Tim Alberta offered a vivid anecdote:
Thursday afternoon, members of the House Freedom Caucus were peppering the president with wonkish concerns about the American Health Care Act—the language that would leave Obamacare’s “essential health benefits” in place, the community rating provision that limited what insurers could charge certain patients, and whether the next two steps of Speaker Paul Ryan’s master plan were even feasible—when Trump decided to cut them off.
“Forget about the little s***,” Trump said, according to multiple sources in the room. “Let’s focus on the big picture here.”
The group of roughly 30 House conservatives, gathered around a mammoth, oval-shaped conference table in the Cabinet Room of the White House, exchanged disapproving looks. Trump wanted to emphasize the political ramifications of the bill’s defeat; specifically, he said, it would derail his first-term agenda and imperil his prospects for reelection in 2020. The lawmakers nodded and said they understood. And yet they were disturbed by his dismissiveness. For many of the members, the “little s***” meant the policy details that could make or break their support for the bill—and have far-reaching implications for their constituents and the country.
Maybe to Trump these details about the bill were “the little s***.” But to the members in front of him, this was the make-or-break criteria of what makes a good reform bill. You would think the author of The Art of the Deal would have understood the importance of knowing the other side’s priorities. I seem to recall impassioned, insistent assurances during the 2016 Republican presidential primary that Trump was the ultimate dealmaker.
House Freedom Caucus co-founder Rep. Jim Jordan tried Sunday to end the blame being cast upon his group and others for Republicans’ failed ObamaCare overhaul bill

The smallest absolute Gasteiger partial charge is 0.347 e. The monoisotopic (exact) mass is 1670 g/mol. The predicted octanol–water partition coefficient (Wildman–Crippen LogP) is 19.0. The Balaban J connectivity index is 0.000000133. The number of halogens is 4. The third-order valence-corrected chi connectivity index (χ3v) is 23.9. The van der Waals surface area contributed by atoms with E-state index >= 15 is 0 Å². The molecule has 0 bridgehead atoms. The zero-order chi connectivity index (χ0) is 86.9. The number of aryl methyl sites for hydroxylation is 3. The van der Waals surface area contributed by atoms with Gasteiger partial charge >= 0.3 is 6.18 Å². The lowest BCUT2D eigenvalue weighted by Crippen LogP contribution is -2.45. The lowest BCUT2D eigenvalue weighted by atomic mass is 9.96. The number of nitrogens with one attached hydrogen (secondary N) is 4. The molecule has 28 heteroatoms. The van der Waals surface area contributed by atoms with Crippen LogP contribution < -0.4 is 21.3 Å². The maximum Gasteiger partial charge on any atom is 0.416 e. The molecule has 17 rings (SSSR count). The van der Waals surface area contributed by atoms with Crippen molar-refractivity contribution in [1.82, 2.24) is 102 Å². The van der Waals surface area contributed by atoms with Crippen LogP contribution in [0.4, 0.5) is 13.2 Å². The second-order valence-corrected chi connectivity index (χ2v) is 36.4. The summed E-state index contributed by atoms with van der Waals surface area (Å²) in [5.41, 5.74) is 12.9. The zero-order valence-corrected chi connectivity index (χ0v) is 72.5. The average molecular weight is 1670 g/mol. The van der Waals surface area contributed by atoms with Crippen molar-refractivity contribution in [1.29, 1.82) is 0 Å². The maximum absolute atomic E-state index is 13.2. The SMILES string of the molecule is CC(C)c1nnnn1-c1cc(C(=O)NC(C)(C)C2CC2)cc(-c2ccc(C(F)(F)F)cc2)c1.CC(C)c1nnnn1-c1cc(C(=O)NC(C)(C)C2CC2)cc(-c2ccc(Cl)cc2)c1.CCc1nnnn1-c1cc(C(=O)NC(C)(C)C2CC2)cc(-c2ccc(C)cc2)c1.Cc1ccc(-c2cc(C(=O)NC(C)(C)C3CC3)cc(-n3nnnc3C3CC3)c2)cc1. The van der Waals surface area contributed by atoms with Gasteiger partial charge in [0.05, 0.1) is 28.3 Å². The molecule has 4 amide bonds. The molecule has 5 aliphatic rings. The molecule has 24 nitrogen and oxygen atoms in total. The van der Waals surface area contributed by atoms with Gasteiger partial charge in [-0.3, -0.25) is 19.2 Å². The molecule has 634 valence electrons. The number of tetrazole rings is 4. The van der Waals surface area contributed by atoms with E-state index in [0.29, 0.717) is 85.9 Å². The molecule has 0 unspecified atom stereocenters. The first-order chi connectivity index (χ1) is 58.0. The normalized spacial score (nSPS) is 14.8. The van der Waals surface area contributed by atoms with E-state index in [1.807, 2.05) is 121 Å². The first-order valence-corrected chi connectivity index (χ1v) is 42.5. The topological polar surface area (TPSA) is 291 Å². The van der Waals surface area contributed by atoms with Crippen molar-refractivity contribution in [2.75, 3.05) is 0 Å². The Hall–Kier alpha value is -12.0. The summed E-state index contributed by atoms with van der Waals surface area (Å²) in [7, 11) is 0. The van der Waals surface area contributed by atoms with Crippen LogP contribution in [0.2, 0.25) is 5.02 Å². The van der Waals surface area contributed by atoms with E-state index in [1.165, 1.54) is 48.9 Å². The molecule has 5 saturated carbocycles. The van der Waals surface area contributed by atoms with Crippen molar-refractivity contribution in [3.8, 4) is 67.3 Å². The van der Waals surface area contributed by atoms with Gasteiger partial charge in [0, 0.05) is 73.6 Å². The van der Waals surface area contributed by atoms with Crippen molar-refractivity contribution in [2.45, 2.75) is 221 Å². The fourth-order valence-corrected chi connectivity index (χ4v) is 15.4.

Chis Wallace tried to get him to admit that he was trying to take away protections for people with pre-existing conditions but Jordan would only say he was trying to make health insurance affordable.
Vice President Pence said that President Trump intends to keep his promise to overhaul the Affordable Care Act, pledging that the legislation’s collapse Friday was a setback that “won’t last very long.”
“President Trump is never going to stop fighting to keep his promises to the American people,” Pence said
.. “But as we all learned yesterday, Congress just wasn’t ready,” Pence said.
.. Pence pointed to a Saturday morning tweet from Trump suggesting Democrats would be forced to work with Republicans on a replacement bill once the Affordable Care Act “explodes.”
“In the 25 years I served in the United States Congress, Republicans never, ever, one time, agreed on what a healthcare proposal should look like. Not once,”
.. “They’ll fix Obamacare. I shouldn’t call it repeal and replace because that’s not what’s going to happen. They’re basically going to fix the flaws and put a more conservative box around it.”